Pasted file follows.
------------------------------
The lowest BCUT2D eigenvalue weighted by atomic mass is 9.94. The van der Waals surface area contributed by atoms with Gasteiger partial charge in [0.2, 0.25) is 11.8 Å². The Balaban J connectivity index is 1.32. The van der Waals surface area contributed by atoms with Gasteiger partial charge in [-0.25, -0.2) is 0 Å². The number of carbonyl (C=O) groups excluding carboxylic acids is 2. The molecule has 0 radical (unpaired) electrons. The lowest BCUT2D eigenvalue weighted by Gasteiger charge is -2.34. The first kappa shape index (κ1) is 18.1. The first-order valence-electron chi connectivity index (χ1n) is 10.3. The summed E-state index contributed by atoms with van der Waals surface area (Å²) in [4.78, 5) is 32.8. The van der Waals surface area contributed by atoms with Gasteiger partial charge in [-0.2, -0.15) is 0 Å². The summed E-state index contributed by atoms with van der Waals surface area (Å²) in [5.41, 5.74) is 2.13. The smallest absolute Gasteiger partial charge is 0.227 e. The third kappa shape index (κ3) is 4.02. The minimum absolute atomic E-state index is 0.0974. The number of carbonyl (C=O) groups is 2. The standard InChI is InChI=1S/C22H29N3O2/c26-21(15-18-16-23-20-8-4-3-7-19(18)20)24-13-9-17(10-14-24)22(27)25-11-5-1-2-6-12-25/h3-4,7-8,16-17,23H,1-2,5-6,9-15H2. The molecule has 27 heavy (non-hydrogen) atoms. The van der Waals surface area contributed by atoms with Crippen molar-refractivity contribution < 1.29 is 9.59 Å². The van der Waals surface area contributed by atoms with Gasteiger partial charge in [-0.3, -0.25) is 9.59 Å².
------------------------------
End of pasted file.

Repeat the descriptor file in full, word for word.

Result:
The lowest BCUT2D eigenvalue weighted by atomic mass is 9.94. The van der Waals surface area contributed by atoms with Gasteiger partial charge in [0.2, 0.25) is 11.8 Å². The Balaban J connectivity index is 1.32. The van der Waals surface area contributed by atoms with Gasteiger partial charge in [-0.25, -0.2) is 0 Å². The number of carbonyl (C=O) groups excluding carboxylic acids is 2. The molecule has 0 radical (unpaired) electrons. The lowest BCUT2D eigenvalue weighted by Gasteiger charge is -2.34. The first kappa shape index (κ1) is 18.1. The first-order valence-electron chi connectivity index (χ1n) is 10.3. The summed E-state index contributed by atoms with van der Waals surface area (Å²) in [4.78, 5) is 32.8. The van der Waals surface area contributed by atoms with Gasteiger partial charge in [-0.2, -0.15) is 0 Å². The summed E-state index contributed by atoms with van der Waals surface area (Å²) in [5.41, 5.74) is 2.13. The smallest absolute Gasteiger partial charge is 0.227 e. The third kappa shape index (κ3) is 4.02. The minimum absolute atomic E-state index is 0.0974. The number of carbonyl (C=O) groups is 2. The standard InChI is InChI=1S/C22H29N3O2/c26-21(15-18-16-23-20-8-4-3-7-19(18)20)24-13-9-17(10-14-24)22(27)25-11-5-1-2-6-12-25/h3-4,7-8,16-17,23H,1-2,5-6,9-15H2. The molecule has 27 heavy (non-hydrogen) atoms. The van der Waals surface area contributed by atoms with Crippen molar-refractivity contribution < 1.29 is 9.59 Å². The van der Waals surface area contributed by atoms with Gasteiger partial charge in [-0.3, -0.25) is 9.59 Å².